Thus, a certain version of law makes individualism formal and official.  It organizes and authorizes the accumulation of capital that separates the wealthy people from the common people and both from the indigent. Modern western civilization was and is the general fertile soil where more specific and often more nuanced individualisms, like the viewpoints typical of the Mont Pelerin Society, and of Davos, LSE and Harvard Business School have found inspiration and support.  A general occidental modernity underpins the specifics of business civilization.

So, what is mostly established today, and what is most in crisis requiring revisions, has several layers and versions.  It is in mega-crisis because over and above its own survival as a civilization, the survival of human beings as a species and of the biosphere is at stake.   On its watch the human species has so far not shown itself to be capable of responding effectively to at least three existential crises:
1. The ecological crisis.
2. The crisis of the absence of sufficient numbers of good jobs, providing decent pay, meaningful work, and dignity – an absence with many well-known intolerable consequences.
3. Militarism, understood as a force capable of destroying any and all civilizations. Strategic nuclear weapons are its most extreme expression so far. The way forward that I suggest is called unbounded organization. (UO)

I write this while accepting that the UO label is not the only possible label for the realities it identifies.  Readers may find that UO describes what they are already doing under a different name.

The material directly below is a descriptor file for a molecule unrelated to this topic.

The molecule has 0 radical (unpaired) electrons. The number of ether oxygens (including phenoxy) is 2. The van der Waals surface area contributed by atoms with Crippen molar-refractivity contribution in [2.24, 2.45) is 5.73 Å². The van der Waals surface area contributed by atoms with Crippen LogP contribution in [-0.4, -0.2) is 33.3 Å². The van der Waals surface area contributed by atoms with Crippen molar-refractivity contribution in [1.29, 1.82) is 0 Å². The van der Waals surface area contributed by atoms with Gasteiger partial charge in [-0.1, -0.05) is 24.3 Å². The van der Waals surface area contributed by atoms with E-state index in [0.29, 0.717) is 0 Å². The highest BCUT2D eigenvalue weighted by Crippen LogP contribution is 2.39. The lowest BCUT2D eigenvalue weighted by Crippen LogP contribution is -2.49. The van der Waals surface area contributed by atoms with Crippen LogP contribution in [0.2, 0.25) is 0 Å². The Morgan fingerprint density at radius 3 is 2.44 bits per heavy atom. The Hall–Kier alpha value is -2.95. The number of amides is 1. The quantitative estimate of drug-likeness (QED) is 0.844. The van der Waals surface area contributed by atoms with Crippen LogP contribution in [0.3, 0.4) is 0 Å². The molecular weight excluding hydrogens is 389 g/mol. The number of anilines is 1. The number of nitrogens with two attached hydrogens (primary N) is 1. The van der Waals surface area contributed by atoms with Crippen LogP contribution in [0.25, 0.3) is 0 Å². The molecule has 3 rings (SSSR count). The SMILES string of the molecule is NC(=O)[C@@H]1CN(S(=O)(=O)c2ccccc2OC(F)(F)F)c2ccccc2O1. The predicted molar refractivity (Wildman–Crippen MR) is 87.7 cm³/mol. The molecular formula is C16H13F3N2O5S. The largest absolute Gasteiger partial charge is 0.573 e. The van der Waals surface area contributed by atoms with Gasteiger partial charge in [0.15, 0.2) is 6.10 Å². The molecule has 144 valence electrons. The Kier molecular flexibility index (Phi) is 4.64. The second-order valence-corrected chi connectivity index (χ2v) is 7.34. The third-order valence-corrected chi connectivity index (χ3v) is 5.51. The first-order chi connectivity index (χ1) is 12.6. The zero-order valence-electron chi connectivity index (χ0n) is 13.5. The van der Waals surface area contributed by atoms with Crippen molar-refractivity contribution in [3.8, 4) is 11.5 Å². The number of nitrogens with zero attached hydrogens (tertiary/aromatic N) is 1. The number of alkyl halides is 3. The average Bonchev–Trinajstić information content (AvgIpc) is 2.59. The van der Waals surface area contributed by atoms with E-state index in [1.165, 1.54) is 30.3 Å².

Unbounded thinking is pathbreaking and innovative.   At the same time, it is reconciliatory and peacebuilding.  It adapts to new realities.  It is about game-changing challenges.  It is about game-changing opportunities.

A game-changing challenge is the impossibility, the literal impossibility, of continuing on the path of economic growth.  Continuing to rely on economic growth to provide new employment and new financial resources has become a march toward collective suicide.  And yet, it is as if these facts were too big to fit in the human brain.  Every day in the press and the media, news about growth is broadcast as if nothing had changed, as if the old world still existed, as if more growth were good news and less growth were bad news.  The major global economic think tanks –like the World Bank and the OECD– have all endorsed green growth.  But after that they seem to have gone numb, as if they could not process the fact that green growth, to the extent that it might exist, so far has had no measurable impact on measures of environmental damage.

A game-changing opportunity: the world is now awash with enormous quantities of accumulated capital.  Most of it cannot find any profitable use in the world economy.  We live in what the same Susan Strange who named business civilization named the casino economy.  Day after day, of the total amounts of money that crosses borders flowing from one country to another, more than 97% is devoted to speculation.  Less than 3% plays a role in the real economy that hires people and produces goods.  Much of the speculation is harmful, worse than useless.  Massive buying up of real estate, betting that its market value will increase, has driven the prices of homes and the rents of apartments higher and higher, forcing some people into homelessness, and others into debt.

Ever since Adam Smith, economists have been predicting that the days of surplus accumulated capital would come.  Now those days have arrived.  The existing huge capital surpluses could be used to pay the unemployed and the underemployed to work on saving endangered ecosystems. This is a not-to-be-missed game-changing opportunity.

A bit of history will help us to see how UO contradicts in principle, and corrects in principle, today´s status quo that was constructed before any of us were born.  Thomas Piketty explains in detail in Capital and Ideology, that implementing liberté, égalité, fraternité was far from the minds of the men who reorganized France after the revolution of 1789.  The American Thomas Paine, in his pamphlets Common Sense and The Crisis, succinctly expressed the aims of the American revolutionary war and the nation building that followed the war when he wrote, “Our plan is commerce.”